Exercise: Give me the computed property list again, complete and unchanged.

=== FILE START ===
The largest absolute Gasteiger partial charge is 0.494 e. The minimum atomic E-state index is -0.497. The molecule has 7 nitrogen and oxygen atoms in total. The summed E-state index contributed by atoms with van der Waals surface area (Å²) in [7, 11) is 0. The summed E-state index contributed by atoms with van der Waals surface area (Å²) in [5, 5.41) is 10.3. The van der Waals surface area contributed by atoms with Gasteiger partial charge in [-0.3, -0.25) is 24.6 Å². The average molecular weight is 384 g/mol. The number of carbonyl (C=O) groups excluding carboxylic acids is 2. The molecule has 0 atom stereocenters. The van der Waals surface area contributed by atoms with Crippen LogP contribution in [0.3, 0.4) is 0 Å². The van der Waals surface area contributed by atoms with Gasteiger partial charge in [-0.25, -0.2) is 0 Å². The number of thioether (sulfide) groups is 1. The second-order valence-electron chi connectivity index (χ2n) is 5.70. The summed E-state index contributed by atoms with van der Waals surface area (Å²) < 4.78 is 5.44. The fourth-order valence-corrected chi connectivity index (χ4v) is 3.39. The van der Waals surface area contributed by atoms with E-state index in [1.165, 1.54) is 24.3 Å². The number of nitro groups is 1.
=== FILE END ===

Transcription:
The largest absolute Gasteiger partial charge is 0.494 e. The minimum atomic E-state index is -0.497. The molecule has 7 nitrogen and oxygen atoms in total. The summed E-state index contributed by atoms with van der Waals surface area (Å²) in [7, 11) is 0. The summed E-state index contributed by atoms with van der Waals surface area (Å²) in [5, 5.41) is 10.3. The van der Waals surface area contributed by atoms with Gasteiger partial charge in [-0.3, -0.25) is 24.6 Å². The average molecular weight is 384 g/mol. The number of carbonyl (C=O) groups excluding carboxylic acids is 2. The molecule has 0 atom stereocenters. The van der Waals surface area contributed by atoms with Crippen LogP contribution in [0.3, 0.4) is 0 Å². The van der Waals surface area contributed by atoms with Gasteiger partial charge in [-0.25, -0.2) is 0 Å². The number of thioether (sulfide) groups is 1. The second-order valence-electron chi connectivity index (χ2n) is 5.70. The summed E-state index contributed by atoms with van der Waals surface area (Å²) < 4.78 is 5.44. The fourth-order valence-corrected chi connectivity index (χ4v) is 3.39. The van der Waals surface area contributed by atoms with E-state index in [1.165, 1.54) is 24.3 Å². The number of nitro groups is 1.